In ruling on a Motion to Dismiss, the Massachusetts Superior Court judge held the voluntary dismissal of the Delaware action did not fall within the scope of the Massachusetts Savings Statute. As a result, all of the claims subject to a three-year statute of limitations were time-barred in Massachusetts. The judge also dismissed some of the derivative claims against a Dutchess Capital subsidiary for lack of standing, and the claims against Dundee Leeds (the Cayman Islands entity) for lack of personal jurisdiction.
On appeal, the Appeals Court reversed the Superior Court judge finding a voluntary dismissal by a party does not per se constitute a dismissal for “matter of form”. In reaching its finding, the Appeals Court undertook a historical analysis of the phrase “matter of form” within G. L. c. 260, § 32. The Court determined historical precedent required the phrase be interpreted liberally, so as to ensure matters are determined on the merits.
The Court then rejected the defendants’ argument that the Savings Statute applied only to prior suits involuntarily dismissed by a court, not those where a voluntary dismissal had entered. In rejecting this strict interpretation proffered by the defendants, the Court relied on the fact that the Massachusetts Savings Statute did not explicitly include or exclude voluntary dismissals like some other state statutes. Rather than the Savings Statute applying only where a court involuntarily dismissed the first action, the Appeals Court stated that courts must instead look to the facts and circumstances surrounding the termination of the first suit before determining whether the plaintiffs may enjoy the benefit extended by the Savings Statute. According to the Court, a plaintiff may enjoy the benefits of the statute where the plaintiff’s initial suit was “defeated by some matter not affecting the merits, some defect or informality, which he can remedy or avoid by a new process.” This interpretation, the Court allowed, would give plaintiffs who acknowledge some defect in their suit and voluntarily dismiss it, the benefit of an additional year to refile their suit.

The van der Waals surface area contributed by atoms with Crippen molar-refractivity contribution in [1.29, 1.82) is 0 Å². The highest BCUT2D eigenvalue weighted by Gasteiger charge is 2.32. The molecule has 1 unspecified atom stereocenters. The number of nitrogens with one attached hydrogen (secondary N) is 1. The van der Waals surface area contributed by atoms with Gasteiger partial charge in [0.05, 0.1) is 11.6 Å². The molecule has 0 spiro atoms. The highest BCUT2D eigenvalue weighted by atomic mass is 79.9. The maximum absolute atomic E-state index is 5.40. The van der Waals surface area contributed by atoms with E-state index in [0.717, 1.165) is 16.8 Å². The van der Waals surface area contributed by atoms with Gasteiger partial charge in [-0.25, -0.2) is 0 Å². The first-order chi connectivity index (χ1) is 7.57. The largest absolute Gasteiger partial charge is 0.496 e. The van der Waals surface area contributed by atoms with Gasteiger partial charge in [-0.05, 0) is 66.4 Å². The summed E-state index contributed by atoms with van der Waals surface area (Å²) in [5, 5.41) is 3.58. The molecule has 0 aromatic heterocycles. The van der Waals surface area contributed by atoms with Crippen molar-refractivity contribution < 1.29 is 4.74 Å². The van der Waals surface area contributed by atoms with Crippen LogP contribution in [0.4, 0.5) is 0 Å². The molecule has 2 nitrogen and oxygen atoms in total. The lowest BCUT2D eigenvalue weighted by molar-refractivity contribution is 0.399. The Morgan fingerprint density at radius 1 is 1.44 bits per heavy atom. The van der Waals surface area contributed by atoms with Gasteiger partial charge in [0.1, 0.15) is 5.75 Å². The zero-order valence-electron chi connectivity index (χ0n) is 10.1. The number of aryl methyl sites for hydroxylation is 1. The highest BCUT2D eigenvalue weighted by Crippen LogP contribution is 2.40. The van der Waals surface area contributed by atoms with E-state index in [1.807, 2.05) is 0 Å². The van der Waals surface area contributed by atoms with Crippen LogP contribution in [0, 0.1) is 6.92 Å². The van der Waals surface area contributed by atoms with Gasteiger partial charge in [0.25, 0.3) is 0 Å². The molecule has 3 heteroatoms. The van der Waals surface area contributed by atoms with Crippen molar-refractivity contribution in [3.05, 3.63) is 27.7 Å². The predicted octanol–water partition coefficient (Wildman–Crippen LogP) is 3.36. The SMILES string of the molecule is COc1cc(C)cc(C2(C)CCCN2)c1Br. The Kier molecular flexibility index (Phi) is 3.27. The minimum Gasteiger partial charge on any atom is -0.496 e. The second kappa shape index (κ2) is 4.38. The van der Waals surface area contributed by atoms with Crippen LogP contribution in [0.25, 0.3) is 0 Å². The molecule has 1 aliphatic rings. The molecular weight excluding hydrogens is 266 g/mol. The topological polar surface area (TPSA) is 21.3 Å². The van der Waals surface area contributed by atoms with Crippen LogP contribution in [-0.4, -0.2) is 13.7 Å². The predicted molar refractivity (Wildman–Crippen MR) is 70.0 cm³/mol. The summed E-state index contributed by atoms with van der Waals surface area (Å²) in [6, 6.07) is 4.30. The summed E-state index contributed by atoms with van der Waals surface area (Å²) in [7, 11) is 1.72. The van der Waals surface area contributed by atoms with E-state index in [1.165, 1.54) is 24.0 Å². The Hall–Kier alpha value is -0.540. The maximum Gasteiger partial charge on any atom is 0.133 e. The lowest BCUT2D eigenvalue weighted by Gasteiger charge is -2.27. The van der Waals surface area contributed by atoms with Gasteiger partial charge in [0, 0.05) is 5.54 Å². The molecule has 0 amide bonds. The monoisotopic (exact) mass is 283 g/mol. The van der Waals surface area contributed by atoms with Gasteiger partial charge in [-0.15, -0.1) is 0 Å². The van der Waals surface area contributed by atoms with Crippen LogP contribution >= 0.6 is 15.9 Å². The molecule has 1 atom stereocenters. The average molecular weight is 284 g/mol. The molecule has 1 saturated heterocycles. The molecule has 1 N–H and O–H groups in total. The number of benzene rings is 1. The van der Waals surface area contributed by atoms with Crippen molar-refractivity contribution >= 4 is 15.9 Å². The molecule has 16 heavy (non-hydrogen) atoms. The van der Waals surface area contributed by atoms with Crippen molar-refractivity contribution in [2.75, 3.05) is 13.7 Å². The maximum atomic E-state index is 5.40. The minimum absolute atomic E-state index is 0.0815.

In applying the interpretation of the Savings Statute to the facts here, the Appeals Court determined that involuntary dismissal of an action for lack of personal jurisdiction is a dismissal “for a matter of form” as contemplated by the Statute. A plaintiff’s acknowledgment that an action he or she filed would be dismissed for the lack of personal jurisdiction, and a plaintiff’s subsequent voluntary dismissal as a result of this acknowledgment, should be sufficient to allow the plaintiffs the added benefit of tolling the statute of limitations an additional year. In doing so, the Court acknowledged that lower courts must undertake a factual analysis of the circumstances surrounding a voluntary dismissal by a plaintiff – if one exists – and whether the dismissal satisfied the “matter of form” test created by the Savings Statute. Here, after conducting the required “factual analysis”, the Appeals Court determined the claims against the parties who challenged personal jurisdiction in the Delaware action were entitled to the added tolling of the statute of limitations and were therefore not dismissed as untimely. The claims against the parties who did not challenge personal jurisdiction in the Delaware action, however, were time-barred because there was no explanation as to why those claims were dismissed. Thus, it is important for parties, wanting to take advantage of the Savings Statute to explain the basis for a voluntary dismissal in their moving papers.